Training Grounds, Part Two: An interview with Joe Abunassar

Training Grounds, Part Two: An interview with Joe Abunassar
Jun 25, 2006, 10:20 am
Training Grounds Introduction, and Part One (Keith Moss)

Eric Weiss: How did you get your start with training athletes? What is your background and how did you go from there to where you are today?

Joe Abunassar: Well, I was a manager for [Bobby] Knight at Indiana and then I coached four years at the University of Wyoming. After leaving Wyoming I was in the process of moving on to a different school but I got the chance to work out a couple of guys for an agent while I was in between coaching jobs. Now, it was suppose to be just a temporary thing. I’ve always had my strength and conditioning certification, so I ended up taking over all those responsibilities for the agent, he had three guys at the time. It just kept growing and growing from there.

I started running summer camps for Kevin Garnett, Joe Smith, and Chauncey Billups while also training them. Two years later I got rid of the summer camps because I started getting more and more guys. So I got kind of lucky with those three, they’re pretty good guys to have. From there it just grew to the point where now we’ve got kids, draft guys, and veterans, the whole thing.

Eric Weiss: Going along those lines, who are the guys that you feel you’ve helped the most. The players you mentioned obviously have great name recognition, but who do you feel you’ve had the most impact on as a coach? Also, what do you do with players developmentally after the draft process?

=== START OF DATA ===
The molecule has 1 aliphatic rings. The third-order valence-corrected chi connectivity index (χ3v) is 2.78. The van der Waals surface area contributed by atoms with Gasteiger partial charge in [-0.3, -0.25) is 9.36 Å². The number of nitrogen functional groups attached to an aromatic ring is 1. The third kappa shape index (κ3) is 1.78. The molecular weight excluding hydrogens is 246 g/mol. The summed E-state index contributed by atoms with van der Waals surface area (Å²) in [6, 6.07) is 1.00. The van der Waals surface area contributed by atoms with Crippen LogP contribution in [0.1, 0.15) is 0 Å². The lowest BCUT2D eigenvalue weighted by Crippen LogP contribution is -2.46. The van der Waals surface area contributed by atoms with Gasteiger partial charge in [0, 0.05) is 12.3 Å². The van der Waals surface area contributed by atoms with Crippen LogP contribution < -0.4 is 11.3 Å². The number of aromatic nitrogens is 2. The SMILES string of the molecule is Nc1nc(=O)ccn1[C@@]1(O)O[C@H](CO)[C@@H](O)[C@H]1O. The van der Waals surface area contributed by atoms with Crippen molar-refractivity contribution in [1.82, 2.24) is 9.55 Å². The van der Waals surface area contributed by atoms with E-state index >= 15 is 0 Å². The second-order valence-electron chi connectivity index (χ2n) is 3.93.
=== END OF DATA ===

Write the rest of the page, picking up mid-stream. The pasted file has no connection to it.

Joe Abunassar: Billups and Garnett for sure. Tayshaun Prince and Al Harington most certainly. Michael Ruffin, who’s been with me since he came out of Tulsa and just signed a two year deal. A guy like Reece Gaines, who hasn’t had much success since, but we really got him ready for the draft and got him to go at 15. Jared Jeffries is a guy that I’ve been training since he was a junior in high school because he was in Bloomington Indiana and obviously so was I. So, guys like Billups and Prince, Ruffin and Jefferies, guys who I’ve helped coming into the league, have helped stay in the league, stay prepared and find a niche for themselves to get it done.

I’ve got about thirty-five to forty guys that I work with every summer. There are about ten which I’ll travel to go see while they’re on the road, just to work with them a bit closer. Dahntay Jones from Duke is a guy that worked really hard with me preparing for the draft and he did better than anyone expected going at 20. He hasn’t gotten the consistent minutes yet because of Memphis’s personnel, but he’s a guy that Jerry West loves and thinks is going to be a very good player. So, all the guys I’ve mentioned, plus some others like Chucky Atkins and Tyronne Lue; these are guys that I work with all year long.